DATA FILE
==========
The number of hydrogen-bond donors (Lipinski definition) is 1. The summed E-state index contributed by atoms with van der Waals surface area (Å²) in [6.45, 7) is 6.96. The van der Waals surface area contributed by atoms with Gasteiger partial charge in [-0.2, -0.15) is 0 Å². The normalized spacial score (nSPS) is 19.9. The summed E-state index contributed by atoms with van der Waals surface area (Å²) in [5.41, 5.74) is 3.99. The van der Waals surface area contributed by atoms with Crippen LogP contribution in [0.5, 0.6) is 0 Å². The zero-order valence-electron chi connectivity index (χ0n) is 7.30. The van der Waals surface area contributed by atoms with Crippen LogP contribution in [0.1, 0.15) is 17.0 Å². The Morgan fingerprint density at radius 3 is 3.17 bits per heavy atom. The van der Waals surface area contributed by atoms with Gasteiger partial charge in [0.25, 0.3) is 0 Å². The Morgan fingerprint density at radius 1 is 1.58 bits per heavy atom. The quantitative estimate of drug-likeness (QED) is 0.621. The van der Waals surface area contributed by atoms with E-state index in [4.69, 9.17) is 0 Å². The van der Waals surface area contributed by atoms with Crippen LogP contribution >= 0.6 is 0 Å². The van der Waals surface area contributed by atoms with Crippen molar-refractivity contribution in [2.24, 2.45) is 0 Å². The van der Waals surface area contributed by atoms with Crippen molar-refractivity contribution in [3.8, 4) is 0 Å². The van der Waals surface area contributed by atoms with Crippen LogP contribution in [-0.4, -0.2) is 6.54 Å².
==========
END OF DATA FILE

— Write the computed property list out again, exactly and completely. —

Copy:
The number of hydrogen-bond donors (Lipinski definition) is 1. The summed E-state index contributed by atoms with van der Waals surface area (Å²) in [6.45, 7) is 6.96. The van der Waals surface area contributed by atoms with Gasteiger partial charge in [-0.2, -0.15) is 0 Å². The normalized spacial score (nSPS) is 19.9. The summed E-state index contributed by atoms with van der Waals surface area (Å²) in [5.41, 5.74) is 3.99. The van der Waals surface area contributed by atoms with Crippen LogP contribution in [0.5, 0.6) is 0 Å². The zero-order valence-electron chi connectivity index (χ0n) is 7.30. The van der Waals surface area contributed by atoms with Crippen LogP contribution in [0.1, 0.15) is 17.0 Å². The Morgan fingerprint density at radius 3 is 3.17 bits per heavy atom. The van der Waals surface area contributed by atoms with Gasteiger partial charge in [0.25, 0.3) is 0 Å². The Morgan fingerprint density at radius 1 is 1.58 bits per heavy atom. The quantitative estimate of drug-likeness (QED) is 0.621. The van der Waals surface area contributed by atoms with E-state index in [4.69, 9.17) is 0 Å². The van der Waals surface area contributed by atoms with Crippen LogP contribution >= 0.6 is 0 Å². The van der Waals surface area contributed by atoms with Crippen molar-refractivity contribution in [2.24, 2.45) is 0 Å². The van der Waals surface area contributed by atoms with Crippen molar-refractivity contribution in [3.8, 4) is 0 Å². The van der Waals surface area contributed by atoms with Crippen LogP contribution in [-0.4, -0.2) is 6.54 Å².